Retail prices had gone up only 1% in December, said Zivkovic, which resulted in the final figures to be lower than expected. The rate of inflation for 1997 was forecast at 9.6%.
The annual inflation rate, when comparing December 1997 with the same month of 1996, was 9% in Serbia and 16.2% in Montenegro. The growth of prices in 1997, compared with the previous year, was 18.5%, said Zivkovic.
Asked what effect, if any, devaluation of the national currency might have, Zivkovic said it would not be positive, mostly in regard with the increase in exports.
According to economic theory, and practice, 3% of devaluation as a rule equals 1% of inflation. So, if the dinar were devaluated about 50%, then the price hike at the beginning of the year would be more than 18%, said Zivkovic.
Prices in Yugoslavia are generally equal to world prices, said Zivkovic. However, nothing could convince directors who have business deals with foreign partners not to raise prices at least by that 1%. So the negative effect would outweigh any positive result, said Zivkovic.
He said devaluation stimulated exports. But, with the outer wall of sanctions remaining, the loss of trade preferences by the European Union, and the normalization of relations with financial institutions still pending, devaluation alone could not compensate for all this, he said.
It was imperative to continue with reforms, he said, above all privatization, which will attract foreign capital, step up ratings and relax the outer wall, said Zivkovic in conclusion.
 YUGOSLAV GOVERNMENT SESSION - STATEMENT
The Yugoslav Government at its session on Thursday, presided over by Prime Minister Radoje Kontic, drafted a law on ratifying Accords with the Russian Federation on military-technical cooperation and with Jordan on cooperation in the fields of health and medicine, the Yugoslav Information Secretariat said. The Accord on military-technical cooperation with the Russian Federation was signed on December 3, 1997, during the visit of Yugoslav Prime Minisrter Radoje Kontiuc to Moscow. The ratifying of the Accord in Yugoslav Parliament, will create conditions for cooperation between FR Yugoslavia and the Russian Federation in the development, production and marketing of armaments and military technology, conversion of the military industry, and joint activitis on third markets. The Government also reviewed the implications of the suspension of autonomous trade measures by the European Union. Confirming the commitment of Yugoslavia to further normalize economic and overall relations with the European Union, the Governmemnt charged competent bodies with proposing concrete measures for increasing exports, also on European Union markets. In accordance with international norms and the Yugoslav legislation, the Government adopted a decision on criteria for assessing the security of nuclear facilities. The platform was determined for conducting negotiations and concluding an agreement with the Government of the Republic of India on avoiding double taxation. The Yugoslav delegation at these negotiations, due to be held in Belgrade January 12-16, will be headed by Yugoslav Finance Deputy Minister Miodrag Bulatovic, the statement said.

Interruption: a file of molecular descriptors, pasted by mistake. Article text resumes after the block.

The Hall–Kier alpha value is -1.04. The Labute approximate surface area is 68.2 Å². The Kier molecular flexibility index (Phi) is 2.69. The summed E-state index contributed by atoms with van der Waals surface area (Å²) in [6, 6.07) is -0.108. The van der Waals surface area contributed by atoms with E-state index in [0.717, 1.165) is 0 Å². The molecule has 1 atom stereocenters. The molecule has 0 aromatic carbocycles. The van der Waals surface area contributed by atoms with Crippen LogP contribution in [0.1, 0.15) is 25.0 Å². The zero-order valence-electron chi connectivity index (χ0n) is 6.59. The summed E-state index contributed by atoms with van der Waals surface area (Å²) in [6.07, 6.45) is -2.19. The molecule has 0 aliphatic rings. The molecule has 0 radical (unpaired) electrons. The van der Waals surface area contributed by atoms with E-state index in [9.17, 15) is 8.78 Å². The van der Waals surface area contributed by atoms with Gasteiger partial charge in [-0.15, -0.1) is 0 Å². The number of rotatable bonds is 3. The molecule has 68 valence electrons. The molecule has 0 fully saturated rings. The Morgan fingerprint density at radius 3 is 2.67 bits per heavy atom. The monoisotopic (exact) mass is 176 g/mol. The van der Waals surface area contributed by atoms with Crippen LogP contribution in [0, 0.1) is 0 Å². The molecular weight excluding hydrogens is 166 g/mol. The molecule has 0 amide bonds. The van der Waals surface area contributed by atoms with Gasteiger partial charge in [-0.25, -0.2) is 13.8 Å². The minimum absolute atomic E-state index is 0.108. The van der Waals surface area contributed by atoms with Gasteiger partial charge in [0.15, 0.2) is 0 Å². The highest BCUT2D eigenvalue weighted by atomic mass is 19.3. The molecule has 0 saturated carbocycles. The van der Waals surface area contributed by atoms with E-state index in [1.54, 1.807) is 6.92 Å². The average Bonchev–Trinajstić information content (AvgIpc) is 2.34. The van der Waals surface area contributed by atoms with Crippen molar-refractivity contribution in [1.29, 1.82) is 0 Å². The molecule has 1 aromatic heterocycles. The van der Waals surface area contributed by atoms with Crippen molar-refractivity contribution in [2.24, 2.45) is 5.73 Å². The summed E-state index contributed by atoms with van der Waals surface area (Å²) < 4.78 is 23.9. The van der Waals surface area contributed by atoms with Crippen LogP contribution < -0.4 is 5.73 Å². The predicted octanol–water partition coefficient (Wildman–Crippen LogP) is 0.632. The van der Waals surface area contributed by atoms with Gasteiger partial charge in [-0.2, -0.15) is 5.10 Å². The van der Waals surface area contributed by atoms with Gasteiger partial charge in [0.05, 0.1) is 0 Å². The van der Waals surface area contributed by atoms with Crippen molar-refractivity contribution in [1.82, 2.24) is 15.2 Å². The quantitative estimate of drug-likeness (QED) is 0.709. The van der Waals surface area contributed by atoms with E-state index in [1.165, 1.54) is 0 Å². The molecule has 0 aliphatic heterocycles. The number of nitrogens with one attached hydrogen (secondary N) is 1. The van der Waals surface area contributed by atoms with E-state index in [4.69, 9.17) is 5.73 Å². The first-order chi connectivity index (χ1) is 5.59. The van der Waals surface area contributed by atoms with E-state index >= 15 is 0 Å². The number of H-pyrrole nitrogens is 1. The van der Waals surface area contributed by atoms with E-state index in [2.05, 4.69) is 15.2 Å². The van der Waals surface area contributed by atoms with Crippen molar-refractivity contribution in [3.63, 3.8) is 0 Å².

YUGOSLAV OFFICIAL, FRENCH AMBASSADOR, DISCUSS COOPERATION
President of the Yugoslav Chamber of Commerce Mihajlo Milojevic and French Ambassador in Belgrade Stanislas Filliol on Thursday conferred about promoting bilateral economic cooperation and boosting trade. Milojevic said the Chamber welcomed the entrance of French investment, technology and capital in Yugoslavia. He said it would be good if the automobile industries Zastava and Peugeot came to a concrete deal on a joint project. That would affect the defining of a customs policy, and have a positive impact on overall business ties, he said. Milojevic said French companies could take part in the process of privatization, primarily in the electric, machine and textile industries. He said those foreign partners who put in technology, capital and production programs in Yugoslavia should have an advantage over those who only wished to sell their products on the Yugoslav market. Ambassador Filliol said Peugeot and Zastava had been negotiating on establishing cooperation and added that French manufacturers were interested most particularly in stable conditions for business deals and a clear customs policy. Filliol singled out a potential investment by Lafarge in the cement factory in Beocin. He said Lafarge was prepared to spend money on the factory, without sacking redundancies. Instead, Lafarge would employ them in small firms linked to the factory that it would also set up. He said the financially powerful Seita was interested in cooperating with Yugoslav tobacco companies. In order to promote economic ties, said Filliol, it is important that the embassies in Paris and Belgade reduce visa procedures. He said the French Embassy had put in much effort to facilitate the issuing of visas, not only to Yugoslav businessmen, but to all people in Yugoslavia.